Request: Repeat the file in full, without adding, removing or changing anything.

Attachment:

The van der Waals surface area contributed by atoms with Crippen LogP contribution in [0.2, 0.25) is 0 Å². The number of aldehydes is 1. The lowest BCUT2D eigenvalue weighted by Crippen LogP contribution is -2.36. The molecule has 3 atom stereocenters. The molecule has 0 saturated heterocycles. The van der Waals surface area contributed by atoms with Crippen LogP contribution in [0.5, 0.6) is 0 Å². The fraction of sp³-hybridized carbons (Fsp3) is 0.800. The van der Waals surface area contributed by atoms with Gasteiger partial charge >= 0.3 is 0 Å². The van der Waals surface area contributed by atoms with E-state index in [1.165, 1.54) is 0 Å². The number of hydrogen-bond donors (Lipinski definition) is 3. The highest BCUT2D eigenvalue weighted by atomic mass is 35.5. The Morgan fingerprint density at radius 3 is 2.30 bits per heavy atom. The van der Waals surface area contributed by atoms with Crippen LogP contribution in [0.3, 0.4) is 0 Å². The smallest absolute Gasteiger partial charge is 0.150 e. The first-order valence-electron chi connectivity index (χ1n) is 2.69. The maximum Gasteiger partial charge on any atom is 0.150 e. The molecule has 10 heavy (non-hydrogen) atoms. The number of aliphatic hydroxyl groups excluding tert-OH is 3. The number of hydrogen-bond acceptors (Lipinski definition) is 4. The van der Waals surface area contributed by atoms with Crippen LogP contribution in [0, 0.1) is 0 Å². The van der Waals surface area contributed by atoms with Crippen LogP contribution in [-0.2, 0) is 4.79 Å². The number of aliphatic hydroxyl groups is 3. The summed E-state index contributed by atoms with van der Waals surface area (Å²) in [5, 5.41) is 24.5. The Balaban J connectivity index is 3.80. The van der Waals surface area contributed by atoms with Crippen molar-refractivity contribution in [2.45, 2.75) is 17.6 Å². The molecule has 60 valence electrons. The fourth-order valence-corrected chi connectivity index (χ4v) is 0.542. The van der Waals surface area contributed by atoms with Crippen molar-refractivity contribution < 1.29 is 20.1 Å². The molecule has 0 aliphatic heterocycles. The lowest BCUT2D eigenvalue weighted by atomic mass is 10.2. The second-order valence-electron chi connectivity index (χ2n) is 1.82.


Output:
The van der Waals surface area contributed by atoms with Crippen LogP contribution in [0.2, 0.25) is 0 Å². The number of aldehydes is 1. The lowest BCUT2D eigenvalue weighted by Crippen LogP contribution is -2.36. The molecule has 3 atom stereocenters. The molecule has 0 saturated heterocycles. The van der Waals surface area contributed by atoms with Crippen LogP contribution in [0.5, 0.6) is 0 Å². The fraction of sp³-hybridized carbons (Fsp3) is 0.800. The van der Waals surface area contributed by atoms with Gasteiger partial charge >= 0.3 is 0 Å². The van der Waals surface area contributed by atoms with E-state index in [1.165, 1.54) is 0 Å². The number of hydrogen-bond donors (Lipinski definition) is 3. The highest BCUT2D eigenvalue weighted by atomic mass is 35.5. The Morgan fingerprint density at radius 3 is 2.30 bits per heavy atom. The van der Waals surface area contributed by atoms with Crippen LogP contribution in [0.3, 0.4) is 0 Å². The smallest absolute Gasteiger partial charge is 0.150 e. The first-order valence-electron chi connectivity index (χ1n) is 2.69. The maximum Gasteiger partial charge on any atom is 0.150 e. The molecule has 10 heavy (non-hydrogen) atoms. The number of aliphatic hydroxyl groups excluding tert-OH is 3. The number of hydrogen-bond acceptors (Lipinski definition) is 4. The van der Waals surface area contributed by atoms with Crippen LogP contribution in [0, 0.1) is 0 Å². The van der Waals surface area contributed by atoms with Crippen LogP contribution in [-0.2, 0) is 4.79 Å². The number of aliphatic hydroxyl groups is 3. The summed E-state index contributed by atoms with van der Waals surface area (Å²) in [5, 5.41) is 24.5. The Balaban J connectivity index is 3.80. The van der Waals surface area contributed by atoms with Crippen molar-refractivity contribution in [2.45, 2.75) is 17.6 Å². The molecule has 60 valence electrons. The fourth-order valence-corrected chi connectivity index (χ4v) is 0.542. The van der Waals surface area contributed by atoms with Crippen molar-refractivity contribution < 1.29 is 20.1 Å². The molecule has 0 aliphatic heterocycles. The lowest BCUT2D eigenvalue weighted by atomic mass is 10.2. The second-order valence-electron chi connectivity index (χ2n) is 1.82.